The Team will attach central importance to its dissemination strategy, targeting the academic community, students, and the migration policy community. Dissemination will be achieved through the following media:
• At the outset of the project, the Team will establish a site containing a full description of the project goals, structure, the empirical sub-projects, and Team members. The site will be up-dated regularly to keep visitors informed of research progress, publications and events.
• Team members will be able to disseminate working papers and Policy Briefs through the already established HWWA Migration Portal (see B.2).
• The Team aims to produce an edited book, which will be a collection of contributions focusing on inter-disciplinary theoretical and methodological issues in the analysis of migrant networks, and empirical research findings. It is foreseen that a number of the contributions will be based on papers presented at the two workshops hosted by HWWA (see below). In addition, the Team Leader plans to write a separate book on the socio-political context of knowledge transfer in migration policy.
• The Team will aim to publish a number of articles in top international journals. We expect to publish at least 6 high quality articles in the course of the project, under individual and joint authorship. The aim will be to publish at least one article for, respectively, sections A. and C., and for each of the three sub-projects under B.
• In order to provide more rapid access to research findings, the Team will publish a number of working papers, as HWWA Discussion Papers. The papers will describe work in progress, or policy issues raised by the research. We will aim to produce at least 4 working papers, including one on each of the sub-projects, and one on section C.
• Given the relevance of the project for European migration policy, it is vital that our publications also target the policy community. This will be achieved through a special series of 3-5 page Policy Briefs. These will clarify the implications of our empirical and theoretical findings for European migration policy. We will aim to produce 8-10 of these Policy Briefs, targeting the widest possible audience.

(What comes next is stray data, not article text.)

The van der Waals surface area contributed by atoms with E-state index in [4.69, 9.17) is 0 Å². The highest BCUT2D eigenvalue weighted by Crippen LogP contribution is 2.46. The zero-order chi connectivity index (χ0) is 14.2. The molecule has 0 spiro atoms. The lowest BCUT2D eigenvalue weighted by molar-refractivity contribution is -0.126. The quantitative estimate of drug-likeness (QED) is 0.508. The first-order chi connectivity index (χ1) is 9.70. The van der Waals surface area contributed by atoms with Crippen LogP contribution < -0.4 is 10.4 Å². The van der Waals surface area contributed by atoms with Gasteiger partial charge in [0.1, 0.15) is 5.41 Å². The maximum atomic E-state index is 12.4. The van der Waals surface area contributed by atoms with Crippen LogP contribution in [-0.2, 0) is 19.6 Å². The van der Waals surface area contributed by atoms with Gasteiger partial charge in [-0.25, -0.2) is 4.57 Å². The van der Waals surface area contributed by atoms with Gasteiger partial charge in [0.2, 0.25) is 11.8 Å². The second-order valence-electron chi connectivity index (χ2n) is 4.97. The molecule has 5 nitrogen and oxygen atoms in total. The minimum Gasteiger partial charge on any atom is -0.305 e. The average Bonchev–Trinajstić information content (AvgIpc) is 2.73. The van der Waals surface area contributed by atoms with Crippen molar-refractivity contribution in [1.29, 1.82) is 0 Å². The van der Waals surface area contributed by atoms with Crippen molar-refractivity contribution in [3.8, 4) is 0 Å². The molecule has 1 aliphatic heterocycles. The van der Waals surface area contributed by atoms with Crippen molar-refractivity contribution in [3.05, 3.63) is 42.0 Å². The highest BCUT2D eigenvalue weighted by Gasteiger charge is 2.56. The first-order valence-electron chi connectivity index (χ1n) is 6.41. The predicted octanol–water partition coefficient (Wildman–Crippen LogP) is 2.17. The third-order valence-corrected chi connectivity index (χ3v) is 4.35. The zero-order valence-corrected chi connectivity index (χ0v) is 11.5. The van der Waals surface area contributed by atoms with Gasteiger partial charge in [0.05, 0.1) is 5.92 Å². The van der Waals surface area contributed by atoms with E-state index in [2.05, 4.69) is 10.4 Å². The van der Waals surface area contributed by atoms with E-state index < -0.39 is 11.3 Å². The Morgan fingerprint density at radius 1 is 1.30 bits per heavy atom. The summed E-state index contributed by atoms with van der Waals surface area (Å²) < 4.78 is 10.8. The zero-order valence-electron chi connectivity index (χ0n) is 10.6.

Events and Teaching
• We intend to host two work-shops in the course of the project. The first will be at the beginning of the second year of the project, and will provide an opportunity for discussion and peer review of methodological approaches and initial findings from the sub-projects on "mobility" and "settlement". The second will be at the end of the third year, providing an opportunity to review and disseminate findings and insights from the sub-projects.
• In the fourth year of the project, we aim to host an international conference in Berlin or London on policy challenges posed by migrant networks. This will be a 2.5-day conference bringing together international experts, officials and policy-makers. We aim to secure funding for this conference from the US-German Marshal Fund, and possibly co-organise it with UC Davis.
• In Autumn 2003 the Migration Research Group at HWWA will be initiating a monthly inter-disciplinary seminar on migration research issues, open to interested academics and students. This will provide an additional forum for discussion and peer review of our research.
• Team members will be encouraged to engage in lecturing, teaching and supervision activities in the context of the new Migration Studies Centre. Team members will be strongly encouraged to give papers at international conferences and workshops.
Virtual Laboratory on Migration
One of the most important innovations of the proposed project is the establishment of a HWWA-based Virtual Laboratory on Migration (VLM). The VLM will have the function of: (a) pooling existing micro data on the behavioural patterns of migrants; (b) generating new data through experimental interviews with migrants (see document B.1). The VLM will consist of a separate room in HWWA with five work-stations, each equipped with a computer allowing access to data. In addition to its contribution to understanding migration dynamics, the VLM will also have an important dissemination function. It will offer a unique resource for researchers and students from Europe and the world to have access to the widest possible pool of micro and meso data on migration in Europe.